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Tuesday, 04 March 2008

The Geography of Bliss

Written by Cheri Lucas
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The Geography of Bliss author Eric Weiner maps an atlas of happinessIn The Geography of Bliss author Eric Weiner maps an atlas of happiness. The former foreign correspondent for NPR visits countries slightly under the tourist radar, some of which have been ranked the happiest nations in the world, like Iceland, which is arguably in its Golden Age. He also experiences the most miserable place, Moldova, where even Peace Corps volunteers can’t wait to leave.


The self-proclaimed grump begins his journey in Rotterdam, where the godfather of happiness research, Ruut Veenhoven, maintains the World Database of Happiness. In this book, which is part-memoir, part-travelogue, and part-fieldwork, Weiner asks the Swiss, Bhutanese, Qataris, Thais, Brits, and Indians if they are happy. If they’re not, he inquires what they need, or think they need, to be happy. Money? Pleasure? Chocolate? Binge drinking on the weekends — or what Icelandic people call “bracketed indulgence?”


A few years ago, a “blissologist” interviewed hundreds of poor people in Calcutta, as well as hundreds of homeless people in Fremont, a city about a half hour from my home on the San Francisco Peninsula. The blissologist discovered the poorest of the poor in India were happier than those across the Bay, even though the homeless here had better access to shelter and food.


Why? Well, India exists in a mystical realm beyond American happiness. If an Indian is poor, perhaps Shiva has a reason to destroy him, but ultimately, the Indian is not to blame. But if an American is poor, it is seen as a personal failure. Happiness translates differently from culture to culture. In India, Hindus believe life is maya, illusion, which makes a life of squalor less doomed.


Wealth, democracy, and sunshine are commonly associated with happiness. In the Netherlands, happiness is interchangeable with hedonism and over-tolerance, which Weiner realizes at the Alpha Blondie Coffee Shop, where he smokes Moroccan hashish. The Dutch also don’t have to worry about losing their health insurance, or their job, as the state will take care of them.


Americans value diversity and freedom of choice, yet the happiest countries, like Iceland and Denmark, are homogeneous and cooperative. In these societies, people value happiness that is relational, not personal. The least happy countries, including many African nations and former Soviet republics, don’t have the luxury of thinking about happiness. Moldova, for example, has no wealth, and had no nationalism to fall back on after the Russian empire collapsed.


One Moldovan tells Weiner, “We don’t fit in anywhere. In Russia, they say you’re Romanian. In Romania, they say you’re Russian.” Without an identity, Moldova doesn’t exist. There, Weiner thought to test the Law of Relative Happiness — perhaps if he went somewhere less happy, he’d feel better about himself. But when he left Moldova, he felt worse!


The World Database of Happiness shows that income distribution doesn’t predict happiness. More money leads to comfort, rising expectations, and the ability to solve a problem immediately, but not happiness. In fact, $15,000 a year can buy happiness, but anything more does little to increase it.


Weiner journeys to small, isolated Bhutan, where people eschew productivity — it was the last country to get television, in 1999. Entering Bhutan requires extra effort — every visitor must go through a tour company and trek with a guide. Bhutan has a Gross National Happiness, which measures the country’s “human betterment,” rather than numbers.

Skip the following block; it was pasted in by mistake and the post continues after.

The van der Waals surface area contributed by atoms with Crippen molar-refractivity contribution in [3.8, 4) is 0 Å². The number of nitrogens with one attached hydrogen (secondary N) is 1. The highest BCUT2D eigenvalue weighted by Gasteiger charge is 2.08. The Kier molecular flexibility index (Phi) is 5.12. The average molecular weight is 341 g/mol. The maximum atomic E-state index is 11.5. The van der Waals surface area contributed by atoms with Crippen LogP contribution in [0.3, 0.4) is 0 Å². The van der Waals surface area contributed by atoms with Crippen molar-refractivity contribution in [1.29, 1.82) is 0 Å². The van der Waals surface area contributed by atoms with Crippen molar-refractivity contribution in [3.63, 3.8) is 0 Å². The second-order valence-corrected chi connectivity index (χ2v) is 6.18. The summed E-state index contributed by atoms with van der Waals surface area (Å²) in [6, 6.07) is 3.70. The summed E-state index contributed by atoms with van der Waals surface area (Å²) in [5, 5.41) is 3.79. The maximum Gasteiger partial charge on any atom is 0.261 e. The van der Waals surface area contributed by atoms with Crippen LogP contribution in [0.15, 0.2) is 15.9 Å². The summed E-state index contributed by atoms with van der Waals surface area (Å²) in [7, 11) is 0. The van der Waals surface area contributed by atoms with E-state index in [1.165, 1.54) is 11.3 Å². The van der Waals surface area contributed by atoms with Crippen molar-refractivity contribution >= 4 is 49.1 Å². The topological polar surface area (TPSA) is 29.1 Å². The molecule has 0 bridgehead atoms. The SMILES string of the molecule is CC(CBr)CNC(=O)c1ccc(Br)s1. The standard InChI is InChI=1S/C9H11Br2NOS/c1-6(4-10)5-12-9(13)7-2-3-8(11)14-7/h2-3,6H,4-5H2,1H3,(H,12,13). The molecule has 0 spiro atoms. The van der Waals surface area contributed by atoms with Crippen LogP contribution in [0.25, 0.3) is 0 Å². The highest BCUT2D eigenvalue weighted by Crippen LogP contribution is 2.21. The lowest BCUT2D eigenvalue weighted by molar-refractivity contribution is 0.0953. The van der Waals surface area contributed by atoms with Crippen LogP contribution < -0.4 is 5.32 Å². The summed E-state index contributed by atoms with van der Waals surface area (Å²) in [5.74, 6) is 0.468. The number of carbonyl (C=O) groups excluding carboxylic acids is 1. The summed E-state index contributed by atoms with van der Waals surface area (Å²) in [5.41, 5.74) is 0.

Qatar, another tiny nation, is ephemeral and gaseous, literally: the third largest natural gas reserve lies underneath its sand. Weiner stays at the Four Seasons Hotel — an indicator that Qatari culture is elusive. Since most residents are Nepalese, Indian, and Filipino servants, he can’t find Qataris to interview. The country, which is 98 percent desert, has an air-conditioned airport terminal that “real” Qataris — members of one large royal tribe — pass through. Here, happiness is illusory — its whole desert a mirage for the nouveau riche — and its nomadic, westernized citizens are plagued with “lottery winner syndrome.” Qatar, saturated with wealth, has no past.


In Iceland, where darkness and nature are overpowering, Weiner wonders why people are so happy. They drink excessively, which helps, but also have a high tolerance for idiosyncrasy and failure. Artists are eccentric, yet happy, and people know of their insignificance within the matrix of life. The Swiss, generally an uptight and boring lot, are similar: they value their mountainous landscape, and avoid talking about money or becoming jealous of others.


His search in Thailand, the land of “sexpats” and ambiguous smiles, barely scrapes the surface and I was disappointed that he failed to peel back its layers. Thailand, like India, is so complex, yet his examination of India evokes its spiritual energy, probably because he once lived there.


Lastly, he uses Miami as a prototype for paradise in his assessment of the U.S., which was a turnoff. My idea of a utopia doesn’t include beaches and bikinis, I suppose. But “utopia” translates to “good place” and “nowhere,” so maybe such a location doesn’t exist.


This is atypical travel writing from someone who refuses to romanticize faraway cultures, yet manages to find beauty and Zen in unexpected places. While Weiner discovers nothing new, he gathers surprising and amusing cultural minutiae — tidbits you can use at cocktail parties to emit the illusion you’re more traveled than you really are.



Visit to read more about this nirvana-seeking journey.



© Cheri Lucas

Last modified on Sunday, 16 December 2012

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